Dealing with Angry Customers

Blog #10 – Dealing with Angry Customers

In Blog #9 ,I talked about focusing on solutions and executing  in steps. 

In this post, I want to talk about defusing tough customer situations. There’s a great article in Forbes that that lays out 7 steps in dealing with angry customers. However, I’m going to add another scenario and solution which involves employee safety. 

Things were really coming along well in the store, we had a really good team, and our shrinkage problem disappeared.  Now, we were making our numbers. 

Dave our district manager, came into the store one day. He was a jovial type of guy and was great to work with. We had a really strong relationship, and he liked to joke around a lot. But on this day, he got down to business.

“Mike you really turned this store around.  We have an opening in our largest store, so I want to promote you as store manager over there. This was a huge compliment and a big vote of confidence to me.  So I accepted the offer!

I hated to leave my old team,  but it was too good of an offer to pass it up. I got there the next afternoon and met my new team.  They seemed like a good group and eager to learn. I walked the store and took some notes, then I went to the back stock room to check out how they ran the inventory.

Then suddenly, I got called on the intercom system.  There was an angry customer  threatening our employees with physical violence. I ran upfront to talk to him. This guy was around 6′-4″, and looked like a bodybuilder.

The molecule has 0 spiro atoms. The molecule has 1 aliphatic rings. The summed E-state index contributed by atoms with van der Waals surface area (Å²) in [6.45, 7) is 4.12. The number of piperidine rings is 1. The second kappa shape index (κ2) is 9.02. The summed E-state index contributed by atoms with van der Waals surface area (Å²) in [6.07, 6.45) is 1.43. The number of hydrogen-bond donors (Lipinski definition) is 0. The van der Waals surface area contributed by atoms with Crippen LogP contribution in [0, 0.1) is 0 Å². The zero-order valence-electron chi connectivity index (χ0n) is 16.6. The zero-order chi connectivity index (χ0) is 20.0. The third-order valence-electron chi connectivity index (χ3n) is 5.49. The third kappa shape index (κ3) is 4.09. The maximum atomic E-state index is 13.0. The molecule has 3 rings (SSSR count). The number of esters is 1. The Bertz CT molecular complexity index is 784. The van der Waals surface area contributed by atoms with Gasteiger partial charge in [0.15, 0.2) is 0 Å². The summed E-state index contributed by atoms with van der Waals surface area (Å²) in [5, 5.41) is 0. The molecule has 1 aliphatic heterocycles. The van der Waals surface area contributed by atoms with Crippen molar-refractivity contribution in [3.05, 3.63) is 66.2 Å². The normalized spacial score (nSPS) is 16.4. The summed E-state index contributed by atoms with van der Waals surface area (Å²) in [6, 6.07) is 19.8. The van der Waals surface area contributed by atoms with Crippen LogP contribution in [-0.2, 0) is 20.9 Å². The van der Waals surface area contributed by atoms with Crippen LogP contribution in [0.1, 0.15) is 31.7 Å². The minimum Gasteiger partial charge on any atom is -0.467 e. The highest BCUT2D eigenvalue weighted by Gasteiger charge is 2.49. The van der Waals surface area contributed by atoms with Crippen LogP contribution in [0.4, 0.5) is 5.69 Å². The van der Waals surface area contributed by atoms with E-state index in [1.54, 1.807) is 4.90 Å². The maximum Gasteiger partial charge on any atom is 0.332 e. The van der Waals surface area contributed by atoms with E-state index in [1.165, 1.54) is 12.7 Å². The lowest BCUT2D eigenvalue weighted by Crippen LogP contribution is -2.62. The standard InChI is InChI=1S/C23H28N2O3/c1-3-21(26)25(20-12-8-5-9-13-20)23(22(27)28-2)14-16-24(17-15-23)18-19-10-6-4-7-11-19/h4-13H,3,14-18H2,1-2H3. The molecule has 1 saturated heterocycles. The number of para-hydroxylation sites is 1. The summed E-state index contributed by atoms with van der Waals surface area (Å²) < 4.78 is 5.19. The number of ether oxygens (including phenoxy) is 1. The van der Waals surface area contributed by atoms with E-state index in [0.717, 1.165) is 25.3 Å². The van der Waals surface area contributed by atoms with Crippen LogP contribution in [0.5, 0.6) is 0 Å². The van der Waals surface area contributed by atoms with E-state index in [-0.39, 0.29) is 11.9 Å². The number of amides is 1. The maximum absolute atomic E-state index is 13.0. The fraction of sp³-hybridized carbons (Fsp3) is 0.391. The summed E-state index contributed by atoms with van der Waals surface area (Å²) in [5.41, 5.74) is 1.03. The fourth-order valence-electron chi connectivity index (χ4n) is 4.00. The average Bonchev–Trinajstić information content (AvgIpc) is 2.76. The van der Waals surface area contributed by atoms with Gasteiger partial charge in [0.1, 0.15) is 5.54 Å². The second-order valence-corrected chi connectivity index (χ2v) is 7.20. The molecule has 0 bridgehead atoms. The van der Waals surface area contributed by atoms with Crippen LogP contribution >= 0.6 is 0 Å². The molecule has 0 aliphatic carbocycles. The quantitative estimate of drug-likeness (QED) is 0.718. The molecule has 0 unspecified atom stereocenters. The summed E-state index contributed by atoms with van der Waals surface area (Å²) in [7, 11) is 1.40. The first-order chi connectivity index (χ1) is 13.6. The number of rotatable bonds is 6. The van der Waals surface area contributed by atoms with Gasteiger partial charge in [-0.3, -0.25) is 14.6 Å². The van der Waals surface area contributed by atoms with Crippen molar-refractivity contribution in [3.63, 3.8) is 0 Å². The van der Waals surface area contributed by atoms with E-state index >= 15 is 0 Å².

He claimed that he had bought a shoe (which we didn’t recognized) with no receipt or box.  From the looks of it he didn’t buy the shoes from our store. 

First, I calmly asked him when he bought the shoe. He replied “a few months ago”. Then, I showed him the return policy which was posted on the wall. It stated plainly  30 days only return with receipt.

That set him off and he got extremely pissed off at me.  He said “you’re the store manager  and so you should be able to give me what I want”. I repeated the return policy calmly, and said I wanted to help him. He didn’t have anything that proved he had purchased the shoes at our store.

“How’d you like it if I punched you in the face?!” he yelled.  So I told him, “I wouldn’t like to be punched in the face, but if you want to go to jail over this, it’s up to you. If you don’t leave the store, I’m going to call the police”. He finally left in a huff,  and we never saw him again. He had roid rage (anger management on steroids!).

So here’s tip #10: I always try my best to make people leave happy, no matter what the situation. But,  there is a line that can’t be crossed when someone threatens you or  your team. At that point, firm action needs to be taken for protection.

…just sharing my story and tips from my footwear career. 

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